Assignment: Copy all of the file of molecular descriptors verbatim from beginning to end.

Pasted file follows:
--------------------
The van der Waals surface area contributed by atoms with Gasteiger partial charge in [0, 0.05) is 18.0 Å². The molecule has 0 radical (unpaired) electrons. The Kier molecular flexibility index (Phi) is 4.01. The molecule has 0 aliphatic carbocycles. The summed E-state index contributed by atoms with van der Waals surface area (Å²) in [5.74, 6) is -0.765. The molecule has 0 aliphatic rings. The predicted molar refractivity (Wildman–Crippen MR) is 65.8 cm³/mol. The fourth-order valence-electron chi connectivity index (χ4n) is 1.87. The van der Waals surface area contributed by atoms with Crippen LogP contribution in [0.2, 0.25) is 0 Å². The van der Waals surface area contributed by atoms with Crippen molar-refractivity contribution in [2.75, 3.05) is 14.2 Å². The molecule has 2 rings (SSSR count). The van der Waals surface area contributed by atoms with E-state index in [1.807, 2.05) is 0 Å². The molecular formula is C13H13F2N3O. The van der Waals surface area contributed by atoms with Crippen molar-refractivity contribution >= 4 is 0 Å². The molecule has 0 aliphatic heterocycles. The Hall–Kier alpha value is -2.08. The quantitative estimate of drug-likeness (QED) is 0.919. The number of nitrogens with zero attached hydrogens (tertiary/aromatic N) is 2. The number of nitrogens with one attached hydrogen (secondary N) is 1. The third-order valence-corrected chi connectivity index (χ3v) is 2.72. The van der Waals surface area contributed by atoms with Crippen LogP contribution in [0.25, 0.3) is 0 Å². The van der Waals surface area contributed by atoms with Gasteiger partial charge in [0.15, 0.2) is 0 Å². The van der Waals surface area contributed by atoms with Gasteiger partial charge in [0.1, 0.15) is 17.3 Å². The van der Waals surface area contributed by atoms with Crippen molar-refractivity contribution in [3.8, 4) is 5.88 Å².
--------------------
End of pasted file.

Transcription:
The van der Waals surface area contributed by atoms with Gasteiger partial charge in [0, 0.05) is 18.0 Å². The molecule has 0 radical (unpaired) electrons. The Kier molecular flexibility index (Phi) is 4.01. The molecule has 0 aliphatic carbocycles. The summed E-state index contributed by atoms with van der Waals surface area (Å²) in [5.74, 6) is -0.765. The molecule has 0 aliphatic rings. The predicted molar refractivity (Wildman–Crippen MR) is 65.8 cm³/mol. The fourth-order valence-electron chi connectivity index (χ4n) is 1.87. The van der Waals surface area contributed by atoms with Crippen LogP contribution in [0.2, 0.25) is 0 Å². The van der Waals surface area contributed by atoms with Crippen molar-refractivity contribution in [2.75, 3.05) is 14.2 Å². The molecule has 2 rings (SSSR count). The van der Waals surface area contributed by atoms with E-state index in [1.807, 2.05) is 0 Å². The molecular formula is C13H13F2N3O. The van der Waals surface area contributed by atoms with Crippen molar-refractivity contribution >= 4 is 0 Å². The molecule has 0 aliphatic heterocycles. The Hall–Kier alpha value is -2.08. The quantitative estimate of drug-likeness (QED) is 0.919. The number of nitrogens with zero attached hydrogens (tertiary/aromatic N) is 2. The number of nitrogens with one attached hydrogen (secondary N) is 1. The third-order valence-corrected chi connectivity index (χ3v) is 2.72. The van der Waals surface area contributed by atoms with Crippen LogP contribution in [0.25, 0.3) is 0 Å². The van der Waals surface area contributed by atoms with Gasteiger partial charge in [0.15, 0.2) is 0 Å². The van der Waals surface area contributed by atoms with Gasteiger partial charge in [0.1, 0.15) is 17.3 Å². The van der Waals surface area contributed by atoms with Crippen molar-refractivity contribution in [3.8, 4) is 5.88 Å².